Glennys Briggs and Kate Just join Finkelstein Gallery

Melbourne gallery adds two artists to stable.

Words: Erin Irwin

Finkelstein announces its representation of artists Glennys Briggs and Kate Just.

Glennys Briggs is a Taungwurrung – Yorta Yorta artist from North Central Victoria, whose practice is based on her deep connection to the land and the traditional stories passed down to her by her ancestors. Now based on the Gold Coast in Queensland, Briggs works primarily in printmaking, though she regularly experiments with other mediums including painting, sculpture, installation and sound, wearable art, and possum skin cloak making. The many layers in her works create connections between past and present, and she seeks to use her art to educate her audience about the history of her community and the current issues they face.

Briggs graduated from the Queensland College of Art in 2013, majoring in Print Media. She came to art later in life, which was a product of her desire to pass the stories and cultural information she was given on to the next generation. Briggs received a Victorian Indigenous Art Award in 2014, and has exhibited around Australia as well as in Hong Kong.

Kate Just is an American-born Australian artist who is well known for her political use of knitting. Her practice is based around social commentary and feminist themes, and she uses a range of mediums to address current events and explore personal issues. Alongside her solo works, she often takes part in large scale public art projects that address topics such as sexual harassment and violence against women, working to create community awareness. Her current works are particularly engaged in the erasure of women within the conventional art canon, with her current project, Anonymous Was a Woman, commemorating the women whose contributions have been expunged from the historical record.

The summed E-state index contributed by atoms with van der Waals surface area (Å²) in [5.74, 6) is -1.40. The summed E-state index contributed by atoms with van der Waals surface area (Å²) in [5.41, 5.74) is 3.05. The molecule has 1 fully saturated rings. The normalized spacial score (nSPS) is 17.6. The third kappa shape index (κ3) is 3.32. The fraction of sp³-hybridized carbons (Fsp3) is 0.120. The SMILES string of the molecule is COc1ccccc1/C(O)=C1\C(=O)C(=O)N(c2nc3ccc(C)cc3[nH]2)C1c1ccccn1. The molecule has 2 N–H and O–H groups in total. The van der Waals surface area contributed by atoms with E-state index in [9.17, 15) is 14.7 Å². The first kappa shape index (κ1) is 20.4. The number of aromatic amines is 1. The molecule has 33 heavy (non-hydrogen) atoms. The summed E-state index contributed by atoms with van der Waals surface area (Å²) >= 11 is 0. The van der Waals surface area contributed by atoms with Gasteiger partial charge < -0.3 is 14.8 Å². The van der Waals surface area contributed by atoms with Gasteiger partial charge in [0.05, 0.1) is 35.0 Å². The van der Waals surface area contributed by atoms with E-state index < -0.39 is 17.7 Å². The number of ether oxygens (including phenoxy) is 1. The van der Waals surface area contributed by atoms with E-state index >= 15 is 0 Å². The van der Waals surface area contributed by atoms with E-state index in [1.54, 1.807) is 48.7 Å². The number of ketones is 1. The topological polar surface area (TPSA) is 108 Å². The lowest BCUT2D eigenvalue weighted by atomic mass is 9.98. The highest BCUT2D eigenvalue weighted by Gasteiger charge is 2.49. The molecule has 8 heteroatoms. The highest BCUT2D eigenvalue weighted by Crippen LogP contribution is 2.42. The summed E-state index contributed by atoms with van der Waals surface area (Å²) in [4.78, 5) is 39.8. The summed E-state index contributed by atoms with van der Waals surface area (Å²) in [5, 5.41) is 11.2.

Just has achieved a PhD in Sculpture from Monash University, after completing her Master of Arts at RMIT University and her Bachelors at the Victorian College of the Arts. She is now head of the Master of Contemporary Art Program at Victorian College of the Arts, and has received over forty grants, prizes, fellowships and residencies.

Image: Kate Just, How I Will Change, 2018. Neon, 20 x 135cm. Courtesy: the artist and Finkelstein Gallery, Melbourne.


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